02 Nov

SOLO Workout: How Two Guys from Different Continents Combined to Help Make Gyms Smarter

A team of engineers from Poland and a technological tinkerer from Sydney joined together to attempt to shake up the gym equipment industry.

Dane Dobre, the Business Developer of SOLO Workout told Bullpen how he found like-minded entrepreneurs on the opposite side of the world and have come together to build a tech stack that is allowing gym owners to turn their facilities into smart gyms.

SOLO Workout develops sensors that are strategically placed on gym equipment to make any bit of regular gym equipment smart. The data from the sensors provides many benefits to gym owners and their members.

Members tap to automatically track their workouts and connect with trainers. Whilst gym owners benefit from offering a connected workout experience and can manage their assets from anywhere in the world.

As Dane said, “90 per cent of gyms can’t afford the latest smart equipment, most have regular equipment that works just fine. Our innovative solution turns regular gym equipment into smart equipment. That way everyone gets the benefit of a connected experience without having to update or replace their existing machines.”

We begun with how the parties came together.

You’re working with people from Poland, so you’d have the same mindset and values as a team even though you’re many time zones apart. It’s pretty cool to find people far away that you’re in sync with, so how do you develop and maintain those values and strong business culture?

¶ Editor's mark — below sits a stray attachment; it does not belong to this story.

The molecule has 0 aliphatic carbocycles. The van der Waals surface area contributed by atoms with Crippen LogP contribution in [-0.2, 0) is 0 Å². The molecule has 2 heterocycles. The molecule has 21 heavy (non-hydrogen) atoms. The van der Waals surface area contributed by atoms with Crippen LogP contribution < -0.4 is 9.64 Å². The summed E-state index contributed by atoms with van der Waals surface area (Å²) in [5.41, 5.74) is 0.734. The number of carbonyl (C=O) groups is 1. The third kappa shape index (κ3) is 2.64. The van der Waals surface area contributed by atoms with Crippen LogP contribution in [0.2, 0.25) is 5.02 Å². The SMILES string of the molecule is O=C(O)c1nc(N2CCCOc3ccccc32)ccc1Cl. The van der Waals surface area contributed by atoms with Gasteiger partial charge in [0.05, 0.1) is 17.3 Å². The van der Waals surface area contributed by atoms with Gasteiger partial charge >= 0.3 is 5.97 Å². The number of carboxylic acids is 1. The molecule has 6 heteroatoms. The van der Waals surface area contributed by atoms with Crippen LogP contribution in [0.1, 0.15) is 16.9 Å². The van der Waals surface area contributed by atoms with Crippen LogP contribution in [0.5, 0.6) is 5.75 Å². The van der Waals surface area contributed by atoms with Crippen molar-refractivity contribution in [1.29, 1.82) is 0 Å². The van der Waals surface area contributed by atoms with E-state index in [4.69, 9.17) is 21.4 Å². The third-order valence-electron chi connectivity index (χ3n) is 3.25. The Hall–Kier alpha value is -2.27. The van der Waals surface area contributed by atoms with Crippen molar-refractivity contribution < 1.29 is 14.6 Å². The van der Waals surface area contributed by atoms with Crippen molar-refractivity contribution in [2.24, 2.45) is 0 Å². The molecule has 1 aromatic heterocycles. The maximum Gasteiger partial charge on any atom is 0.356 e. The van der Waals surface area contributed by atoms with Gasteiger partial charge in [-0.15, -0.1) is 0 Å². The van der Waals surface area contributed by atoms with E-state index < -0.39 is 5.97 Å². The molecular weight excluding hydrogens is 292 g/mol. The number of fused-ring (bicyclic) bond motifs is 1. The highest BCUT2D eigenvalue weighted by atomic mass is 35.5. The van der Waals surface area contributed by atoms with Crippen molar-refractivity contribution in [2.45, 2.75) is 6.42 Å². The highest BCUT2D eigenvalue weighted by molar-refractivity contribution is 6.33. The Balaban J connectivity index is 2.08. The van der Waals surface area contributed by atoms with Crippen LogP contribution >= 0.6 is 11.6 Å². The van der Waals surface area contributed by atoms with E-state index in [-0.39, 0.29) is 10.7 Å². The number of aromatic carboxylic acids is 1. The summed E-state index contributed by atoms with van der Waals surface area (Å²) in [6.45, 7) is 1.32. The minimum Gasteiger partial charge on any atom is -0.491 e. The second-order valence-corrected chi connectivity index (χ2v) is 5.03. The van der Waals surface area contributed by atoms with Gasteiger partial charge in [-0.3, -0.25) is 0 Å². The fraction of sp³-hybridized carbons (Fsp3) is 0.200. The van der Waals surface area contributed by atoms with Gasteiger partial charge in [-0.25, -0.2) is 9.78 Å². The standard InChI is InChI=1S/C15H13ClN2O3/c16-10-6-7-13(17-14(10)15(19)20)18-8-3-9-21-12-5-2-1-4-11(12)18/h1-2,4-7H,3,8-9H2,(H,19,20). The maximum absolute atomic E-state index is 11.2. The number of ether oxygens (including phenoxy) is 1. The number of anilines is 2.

Dane Dobre: “It goes back to how it all started and how we met. I was a tech hobbyist based here in Sydney, building basic prototypes and hitting the gym in my spare time. I suffered a painful back injury which led to the idea of building a barbell sensor, a digital bubble level to know if I was crooked during barbell exercises.

“With my limited tech skills, I was searching for a development partner as I knew that someone, somewhere had to be developing something similar. I started looking on forums and also flew to China and India looking for suitable tech partners.

“Then randomly, on Android Police, I found a comment and video from one of the engineers of SOLO Workout. We started a conversation and it just so happened that the founder (Rafal) also suffered similar injuries as myself. Both of us went through the pain of being injured, going through a long and intensive rehabilitation process and we found that there was a compelling need to be able to automatically track our workouts because it was frustrating and time-consuming doing it manually using existing fitness apps.

“We were solving the same problem and gelled right away. We spoke online a few times and the following day I end up jumping on a plane to meet them at FIBO 2019 in Germany. This is where it crystallised that we had the same values, beliefs and had the same passion.”